Article by Benjamin Cassidy, SCI Executive VP of International Government and Public Affairs
Published on 21 August 2023 on Linkedin
After a whirlwind week that found me in both Switzerland and Louisiana, I can tell you that the people in the Swiss alps and the Cajun bayou really aren’t all that different. The similarities actually go beyond the fact that some Swiss speak French and Cajuns speak some kind of French.
For starters, Safari Club International (SCI) has two of its premiere chapters in Switzerland’s Helvetia Chapter and Louisiana’s Acadiana Chapter. It was their respective banquets that took me to these far-flung locales. While it is an absolute honor representing SCI members from across the world in Washington, DC, trust me when I tell you that it’s GREAT to get out of our nation’s capital and spend time with real hunters!
Both events were great successes put on by strong local leaders and attended by hunting and conservation enthusiasts. If I were to close my eyes during either banquet, I would have a hard time telling you where I was. Regardless of location, hunters share the same passion to conserve what we love, are eager to take meaningful action and recognize the challenges we are up against.
SCI chapters are unique in that they send 30% of funds raised at their banquets to “the big I” (my employer), and keep the remaining 70% to put towards chapter projects and priorities.
The Helvetia Chapter, for example, has invested their resources in an amazing conservation project. The population of the iconic black grouse has taken a nose-dive in Switzerland. Spearheaded by chapter President Antoine Spillman, the Helvetia Chapter has responded by funding a project where goats are deployed in the mountains to eat up invasive plants that are destroying black grouse habitat. This is a long-term project but has already been showing great results. One of the big costs in the project is paying farmers to use their goats for this purpose. Many farmers do not want to risk losing their goats to wolves (the population density of wolves in Switzerland might even make a U.S. Westerner’s jaw drop). So the Helvetia Chapter has been paying farmers the cost of taking a goat to slaughter. Imagine that, hunters saving goats from the slaughter house (looking at you PETA!). This project is making a difference, and not just for hunters but for everybody who enjoys the natural beauty of the Swiss Alps. This is one of the many reasons that the Helvetia Chapter was recognized as SCI’s International Chapter of the year this past February in Nashville.
After returning from Gstaad, my wife asked me if I was going to be home the upcoming weekend. I responded that I was headed back on the road for a work event in Lafayette. She responded with a sly, “people don’t visit Cajun country for work, they visit for a good time!” This banquet turned out to be a great time. Let me tell you though, the work being done by the Acadiana Chapter is unmatched. In this case it isn’t through a conservation project, but through advocacy; in fact, they have set the standard for defending our hunting freedoms.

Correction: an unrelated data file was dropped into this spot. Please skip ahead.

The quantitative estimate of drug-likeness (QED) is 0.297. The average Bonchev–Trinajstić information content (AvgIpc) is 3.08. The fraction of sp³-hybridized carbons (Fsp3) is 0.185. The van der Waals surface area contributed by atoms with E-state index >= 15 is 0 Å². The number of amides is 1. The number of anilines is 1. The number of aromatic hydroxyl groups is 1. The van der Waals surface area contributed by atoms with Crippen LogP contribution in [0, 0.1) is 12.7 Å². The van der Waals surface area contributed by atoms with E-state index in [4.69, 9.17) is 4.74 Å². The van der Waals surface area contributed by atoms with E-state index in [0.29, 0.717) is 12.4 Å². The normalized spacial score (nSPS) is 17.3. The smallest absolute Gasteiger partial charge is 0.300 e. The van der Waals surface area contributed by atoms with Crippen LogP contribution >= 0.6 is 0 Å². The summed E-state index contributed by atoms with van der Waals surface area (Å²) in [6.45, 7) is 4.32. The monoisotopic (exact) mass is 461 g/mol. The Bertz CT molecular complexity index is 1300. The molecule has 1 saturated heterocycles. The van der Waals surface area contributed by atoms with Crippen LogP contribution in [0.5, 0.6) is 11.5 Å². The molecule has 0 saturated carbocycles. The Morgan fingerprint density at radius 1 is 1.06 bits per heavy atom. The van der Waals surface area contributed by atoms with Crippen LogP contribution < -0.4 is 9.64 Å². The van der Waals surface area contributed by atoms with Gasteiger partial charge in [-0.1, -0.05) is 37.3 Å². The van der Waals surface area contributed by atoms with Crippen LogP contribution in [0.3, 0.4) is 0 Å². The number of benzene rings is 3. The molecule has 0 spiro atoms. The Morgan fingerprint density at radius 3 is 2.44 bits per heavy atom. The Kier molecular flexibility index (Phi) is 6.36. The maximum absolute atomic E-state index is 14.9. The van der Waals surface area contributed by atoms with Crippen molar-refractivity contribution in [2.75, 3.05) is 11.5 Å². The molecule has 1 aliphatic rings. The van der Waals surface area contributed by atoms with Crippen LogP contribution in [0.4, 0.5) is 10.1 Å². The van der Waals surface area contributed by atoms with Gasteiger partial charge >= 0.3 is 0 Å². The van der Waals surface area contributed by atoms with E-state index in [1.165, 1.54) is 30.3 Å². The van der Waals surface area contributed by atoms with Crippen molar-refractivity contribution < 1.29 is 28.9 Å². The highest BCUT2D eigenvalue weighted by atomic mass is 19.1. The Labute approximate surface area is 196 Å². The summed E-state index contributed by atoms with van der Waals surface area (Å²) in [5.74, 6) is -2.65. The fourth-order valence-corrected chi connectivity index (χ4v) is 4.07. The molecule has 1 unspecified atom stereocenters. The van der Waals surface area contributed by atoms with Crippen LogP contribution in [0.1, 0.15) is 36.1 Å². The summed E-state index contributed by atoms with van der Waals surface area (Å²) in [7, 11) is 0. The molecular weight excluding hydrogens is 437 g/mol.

The Acadiana Chapter has put their money towards advocacy efforts by supporting the Hunter Action Fund (HAF). The HAF is SCI’s superPAC, raising and spending money to educate voters on where Congressional candidates stand on hunting policy. No other superPAC represents the hunter’s voice in federal elections with the same authority as the HAF. The track record shows it and is summed up well in this video featuring NRSC Chairman and past SCI Federal Legislator of the year Senator Steve Daines (MT). The Acadiana Chapter has continued to set the bar higher and higher for how chapters support HAF. They have steadily given generous contributions from their coffers and this year’s banquet was no exception. In fact, they presented me with the biggest one yet, ringing in at $30,000. This brings their total giving to HAF up to an unprecedented $135,000! The fight to defend our freedoms never stops and it’s support like Acadiana’s that keeps hunters in the fight. It is not surprise that their President, Richard Kennedy III, received the Ralph Cunningham Defender of Freedom Award on behalf of the chapter earlier this year at the HAF Luncheon & Auction in Nashville.
It is an honor to work with both the Helvetia and Acadiana Chapters. The shared mission and determination we have gives me optimism for the future of hunting and conservation. It is banquets like theirs that make the difference for ALL hunters. Don’t get me wrong, though. The banquets are also just a really good time.
Following the Helvetia Chapter’s successful banquet, I took a gondola down the mountain. Riding a cable in darkness can be disconcerting as you sway about, but overhead was the ultimate distraction… the Perseids Meteor shower. The shower was made even more impressive by the fact that Swiss homes throughout the Alps had cut their lights off to take in the spectacle of a truly dynamic sky.
In Louisiana, an attendee warned me in a Cajun accent, “don’t eat the food… you may never leave!” Well I managed to make it home the next day… well fed and energized by the new friendships I had made. I am grateful for nights like these. Nights that remind me that SCI just does it differently and is making the difference. Two great events for one great cause… the future of hunting and conservation!